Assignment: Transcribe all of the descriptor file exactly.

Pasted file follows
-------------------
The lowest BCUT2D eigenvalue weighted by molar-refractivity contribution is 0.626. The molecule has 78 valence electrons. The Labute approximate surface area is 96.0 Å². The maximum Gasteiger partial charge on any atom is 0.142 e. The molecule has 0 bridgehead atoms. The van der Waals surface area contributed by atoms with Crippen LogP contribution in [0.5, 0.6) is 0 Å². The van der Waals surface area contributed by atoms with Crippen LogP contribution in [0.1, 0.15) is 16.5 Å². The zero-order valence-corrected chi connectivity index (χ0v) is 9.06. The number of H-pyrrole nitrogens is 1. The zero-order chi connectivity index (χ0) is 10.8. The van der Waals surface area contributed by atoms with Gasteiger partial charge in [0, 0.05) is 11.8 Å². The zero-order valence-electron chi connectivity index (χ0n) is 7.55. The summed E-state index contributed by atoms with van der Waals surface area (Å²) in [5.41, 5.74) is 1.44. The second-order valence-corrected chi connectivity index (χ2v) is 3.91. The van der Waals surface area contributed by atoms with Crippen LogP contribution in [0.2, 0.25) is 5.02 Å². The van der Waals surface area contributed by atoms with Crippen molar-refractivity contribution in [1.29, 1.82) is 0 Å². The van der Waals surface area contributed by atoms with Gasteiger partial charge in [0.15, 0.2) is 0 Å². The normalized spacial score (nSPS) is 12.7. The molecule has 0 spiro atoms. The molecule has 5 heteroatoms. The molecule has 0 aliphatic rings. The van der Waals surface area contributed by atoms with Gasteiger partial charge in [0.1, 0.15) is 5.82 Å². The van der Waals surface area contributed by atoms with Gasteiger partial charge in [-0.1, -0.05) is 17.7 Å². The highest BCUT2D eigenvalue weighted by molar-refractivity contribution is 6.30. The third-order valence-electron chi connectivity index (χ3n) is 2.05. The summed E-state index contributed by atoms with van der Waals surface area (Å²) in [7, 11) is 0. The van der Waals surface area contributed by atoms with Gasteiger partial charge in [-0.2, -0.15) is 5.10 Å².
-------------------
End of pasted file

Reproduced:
The lowest BCUT2D eigenvalue weighted by molar-refractivity contribution is 0.626. The molecule has 78 valence electrons. The Labute approximate surface area is 96.0 Å². The maximum Gasteiger partial charge on any atom is 0.142 e. The molecule has 0 bridgehead atoms. The van der Waals surface area contributed by atoms with Crippen LogP contribution in [0.5, 0.6) is 0 Å². The van der Waals surface area contributed by atoms with Crippen LogP contribution in [0.1, 0.15) is 16.5 Å². The zero-order valence-corrected chi connectivity index (χ0v) is 9.06. The number of H-pyrrole nitrogens is 1. The zero-order chi connectivity index (χ0) is 10.8. The van der Waals surface area contributed by atoms with Gasteiger partial charge in [0, 0.05) is 11.8 Å². The zero-order valence-electron chi connectivity index (χ0n) is 7.55. The summed E-state index contributed by atoms with van der Waals surface area (Å²) in [5.41, 5.74) is 1.44. The second-order valence-corrected chi connectivity index (χ2v) is 3.91. The van der Waals surface area contributed by atoms with Crippen LogP contribution in [0.2, 0.25) is 5.02 Å². The van der Waals surface area contributed by atoms with Crippen molar-refractivity contribution in [1.29, 1.82) is 0 Å². The van der Waals surface area contributed by atoms with Gasteiger partial charge in [0.15, 0.2) is 0 Å². The normalized spacial score (nSPS) is 12.7. The molecule has 0 spiro atoms. The molecule has 5 heteroatoms. The molecule has 0 aliphatic rings. The van der Waals surface area contributed by atoms with Gasteiger partial charge in [0.1, 0.15) is 5.82 Å². The van der Waals surface area contributed by atoms with Gasteiger partial charge in [-0.1, -0.05) is 17.7 Å². The highest BCUT2D eigenvalue weighted by molar-refractivity contribution is 6.30. The third-order valence-electron chi connectivity index (χ3n) is 2.05. The summed E-state index contributed by atoms with van der Waals surface area (Å²) in [7, 11) is 0. The van der Waals surface area contributed by atoms with Gasteiger partial charge in [-0.2, -0.15) is 5.10 Å².